New TEN-T Agreement brings status changes for Baltic ports
In December the European Commission welcomed the political agreement reached between the European Parliament and the Council on the regulation underpinning the trans-European transport network (TEN-T). New TEN-T policy includes stronger efforts to increase the use of more sustainable forms of transport and to improve multimodality –
the practice of combining transport modes for a single journey – within the European transport system. We had a closer look at the new TEN-T maps and noticed some substantial changes in the Baltic countries.
Mandatory port-inclusive targets are:
- The number of transhipment terminals must develop in line with the current and expected traffic flows and the needs of the sector. Equally handling capacity at freight terminals must improve. This, as well as allowing the circulation of 740m trains across the network, will help shift more freight onto more sustainable transport modes and give a push to Europe’s combined transport sector (the use of combinations such as rail-road to move freight).
- All 430 major cities along the TEN-T network will have to develop Sustainable Urban Mobility Plans to promote zero and low emission mobility.
- The European Maritime Space aims to integrate the maritime space with other transport modes efficiently, viably and sustainably. For this purpose, short-sea shipping routes will be upgraded and new ones will be created, while maritime ports will be further developed as well as their hinterland connections.
In addition, transport links with neighbouring third countries will be improved by integrating Ukraine, Moldova as well as the six Western Balkan partners into the newly established European Transport Corridors. One of them is the new corridor which will connect from the north: Finland, Baltic states (Estonia, Latvia, Lithuania), Poland, Slovakia, Hungary, Moldova, Romania, Bulgaria, some parts of Ukraine and reaches Greece in the south.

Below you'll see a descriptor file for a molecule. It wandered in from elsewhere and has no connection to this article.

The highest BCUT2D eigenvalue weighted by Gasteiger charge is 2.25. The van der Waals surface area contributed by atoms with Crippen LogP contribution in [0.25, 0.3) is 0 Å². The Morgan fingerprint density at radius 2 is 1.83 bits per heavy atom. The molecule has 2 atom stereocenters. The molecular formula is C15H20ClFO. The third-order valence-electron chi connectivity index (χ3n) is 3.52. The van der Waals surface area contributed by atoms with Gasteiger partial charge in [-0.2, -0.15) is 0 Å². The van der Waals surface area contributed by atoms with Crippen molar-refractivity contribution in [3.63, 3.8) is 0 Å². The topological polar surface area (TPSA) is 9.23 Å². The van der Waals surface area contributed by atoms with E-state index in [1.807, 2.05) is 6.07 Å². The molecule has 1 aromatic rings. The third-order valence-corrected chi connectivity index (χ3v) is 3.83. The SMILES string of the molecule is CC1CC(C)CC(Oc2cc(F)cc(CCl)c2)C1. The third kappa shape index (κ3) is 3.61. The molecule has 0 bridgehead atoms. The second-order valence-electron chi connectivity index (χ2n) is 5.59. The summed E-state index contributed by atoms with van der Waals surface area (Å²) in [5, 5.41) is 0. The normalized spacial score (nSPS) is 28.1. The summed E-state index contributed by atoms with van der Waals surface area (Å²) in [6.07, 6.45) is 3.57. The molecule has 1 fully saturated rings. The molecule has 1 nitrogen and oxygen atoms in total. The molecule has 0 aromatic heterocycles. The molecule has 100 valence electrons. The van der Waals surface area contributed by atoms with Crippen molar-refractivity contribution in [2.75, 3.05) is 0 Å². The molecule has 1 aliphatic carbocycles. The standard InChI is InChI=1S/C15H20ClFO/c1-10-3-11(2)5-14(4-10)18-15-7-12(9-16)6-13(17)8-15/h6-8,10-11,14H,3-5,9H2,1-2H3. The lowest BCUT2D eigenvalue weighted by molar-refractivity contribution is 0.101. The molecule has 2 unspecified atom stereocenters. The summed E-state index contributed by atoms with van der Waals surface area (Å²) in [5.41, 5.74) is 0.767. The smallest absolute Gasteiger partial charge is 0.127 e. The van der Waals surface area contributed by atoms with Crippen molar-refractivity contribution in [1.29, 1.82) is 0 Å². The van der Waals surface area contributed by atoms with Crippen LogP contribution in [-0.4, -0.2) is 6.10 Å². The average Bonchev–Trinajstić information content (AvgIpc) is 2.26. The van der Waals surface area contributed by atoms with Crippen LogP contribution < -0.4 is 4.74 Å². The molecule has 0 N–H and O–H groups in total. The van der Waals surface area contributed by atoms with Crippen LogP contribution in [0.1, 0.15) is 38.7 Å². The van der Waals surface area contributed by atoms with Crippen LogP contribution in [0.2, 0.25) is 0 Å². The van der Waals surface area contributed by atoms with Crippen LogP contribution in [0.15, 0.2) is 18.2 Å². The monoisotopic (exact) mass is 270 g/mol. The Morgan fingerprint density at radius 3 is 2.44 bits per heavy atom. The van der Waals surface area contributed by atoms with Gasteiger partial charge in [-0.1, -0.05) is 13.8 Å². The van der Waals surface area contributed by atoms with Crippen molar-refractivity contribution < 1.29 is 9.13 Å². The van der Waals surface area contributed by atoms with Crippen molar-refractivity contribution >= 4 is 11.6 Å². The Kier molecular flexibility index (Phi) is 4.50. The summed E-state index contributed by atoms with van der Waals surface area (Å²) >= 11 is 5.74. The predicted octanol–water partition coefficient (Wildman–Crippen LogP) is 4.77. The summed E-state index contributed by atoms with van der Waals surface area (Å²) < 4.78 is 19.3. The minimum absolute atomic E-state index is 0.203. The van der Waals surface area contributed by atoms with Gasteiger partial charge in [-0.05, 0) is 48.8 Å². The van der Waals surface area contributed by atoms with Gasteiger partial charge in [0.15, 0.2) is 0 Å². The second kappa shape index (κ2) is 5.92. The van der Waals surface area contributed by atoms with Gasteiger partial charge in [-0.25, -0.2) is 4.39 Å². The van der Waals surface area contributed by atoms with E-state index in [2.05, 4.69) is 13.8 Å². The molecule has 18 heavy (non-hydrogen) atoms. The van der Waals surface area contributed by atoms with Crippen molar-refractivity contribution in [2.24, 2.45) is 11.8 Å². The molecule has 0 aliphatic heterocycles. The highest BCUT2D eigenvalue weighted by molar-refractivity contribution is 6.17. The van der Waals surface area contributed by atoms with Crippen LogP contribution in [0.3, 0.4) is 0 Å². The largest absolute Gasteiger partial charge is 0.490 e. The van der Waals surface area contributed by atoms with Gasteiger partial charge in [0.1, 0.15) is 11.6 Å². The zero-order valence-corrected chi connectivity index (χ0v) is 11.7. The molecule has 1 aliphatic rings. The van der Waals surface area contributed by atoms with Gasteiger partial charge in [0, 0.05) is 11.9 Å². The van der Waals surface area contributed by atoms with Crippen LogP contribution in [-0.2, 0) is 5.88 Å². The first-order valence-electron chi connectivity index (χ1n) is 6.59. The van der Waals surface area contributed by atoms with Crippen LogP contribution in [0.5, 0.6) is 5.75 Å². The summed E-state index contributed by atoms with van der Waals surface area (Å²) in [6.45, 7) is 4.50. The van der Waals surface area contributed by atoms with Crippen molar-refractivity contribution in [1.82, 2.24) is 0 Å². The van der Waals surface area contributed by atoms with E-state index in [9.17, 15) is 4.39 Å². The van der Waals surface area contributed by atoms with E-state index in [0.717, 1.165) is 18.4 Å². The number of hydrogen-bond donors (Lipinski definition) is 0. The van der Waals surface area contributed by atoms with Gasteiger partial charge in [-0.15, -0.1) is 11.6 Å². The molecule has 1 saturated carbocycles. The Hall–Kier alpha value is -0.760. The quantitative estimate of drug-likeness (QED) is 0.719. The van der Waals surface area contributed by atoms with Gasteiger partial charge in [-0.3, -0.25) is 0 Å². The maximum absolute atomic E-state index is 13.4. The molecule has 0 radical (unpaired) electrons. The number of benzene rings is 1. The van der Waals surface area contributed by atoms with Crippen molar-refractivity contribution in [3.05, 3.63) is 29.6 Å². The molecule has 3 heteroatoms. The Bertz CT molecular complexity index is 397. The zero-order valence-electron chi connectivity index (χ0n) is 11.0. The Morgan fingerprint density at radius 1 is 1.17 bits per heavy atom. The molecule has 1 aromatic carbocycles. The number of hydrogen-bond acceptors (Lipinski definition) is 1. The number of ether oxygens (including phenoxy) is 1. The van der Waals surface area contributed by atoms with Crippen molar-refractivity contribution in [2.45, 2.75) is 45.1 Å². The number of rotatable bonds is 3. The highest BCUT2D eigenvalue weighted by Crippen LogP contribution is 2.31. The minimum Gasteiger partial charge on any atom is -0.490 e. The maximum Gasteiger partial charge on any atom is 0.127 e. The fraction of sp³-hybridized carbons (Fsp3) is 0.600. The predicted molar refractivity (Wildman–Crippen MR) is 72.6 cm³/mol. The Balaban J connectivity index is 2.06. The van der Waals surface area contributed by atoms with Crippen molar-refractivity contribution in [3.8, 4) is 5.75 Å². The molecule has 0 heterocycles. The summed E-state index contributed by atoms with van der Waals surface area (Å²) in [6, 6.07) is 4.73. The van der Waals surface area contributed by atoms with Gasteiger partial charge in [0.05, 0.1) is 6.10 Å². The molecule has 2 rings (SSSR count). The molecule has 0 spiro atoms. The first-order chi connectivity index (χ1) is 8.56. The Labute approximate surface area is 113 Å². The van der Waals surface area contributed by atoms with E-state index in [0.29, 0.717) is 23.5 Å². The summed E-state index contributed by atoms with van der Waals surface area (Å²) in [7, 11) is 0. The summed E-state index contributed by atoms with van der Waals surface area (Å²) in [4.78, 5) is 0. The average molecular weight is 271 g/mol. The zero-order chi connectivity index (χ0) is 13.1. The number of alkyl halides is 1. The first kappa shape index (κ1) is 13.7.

To assure the timely completion of the network – by 2030 for the core network, 2040 for the extended core network, and 2050 for the comprehensive network – this agreement also includes better governance, with for instance implementing acts for the main cross-border sections and other specific national sections along the nine European Transport Corridors. This, together with greater alignment between national transport and investment plans and TEN-T objectives, will ensure coherence when priorities are set for infrastructure and investment.
Changes in maritime ports (inland ports not included)
According to presented and agreed core and comprehensive network, the number of ports in the Baltic Sea has changed its status.
The largest change is noticed in Denmark, where 9 comprehensive ports have disappeared from the comprehensive network. In Germany 4 comprehensive ports appeared, and 2 ports (Puttgarden and Bensersiel) disappeared. The Port of Oulu in Finland has been upgraded to core status. Port of Piteå in Sweden has become a comprehensive port. Moreover, a new name Port of Nynäshamn-Stockholm (including Port of Norvik) appeared in the comprehensive network in Sweden.
The Baltic Ports Organization is in favour of the co-legislators’ decision to include energy ports in Europe’s transport network (TEN-T) as the port’s position in the network will now be assessed not only on the basis of tonnage, but also on its contribution to the energy transition.
European ports, including the Baltic ports, play a key role in Europe's energy transformation and security of energy supplies. We therefore have an intensive road ahead of us to ensure adequate resources in terms of transport, infrastructure, connections, storage and new supply chains to make new energy sources our goal and reality.
We are even more pleased with the new arrangements and efforts of the European Commission to provide ports with appropriate conditions to fulfill this new important mission.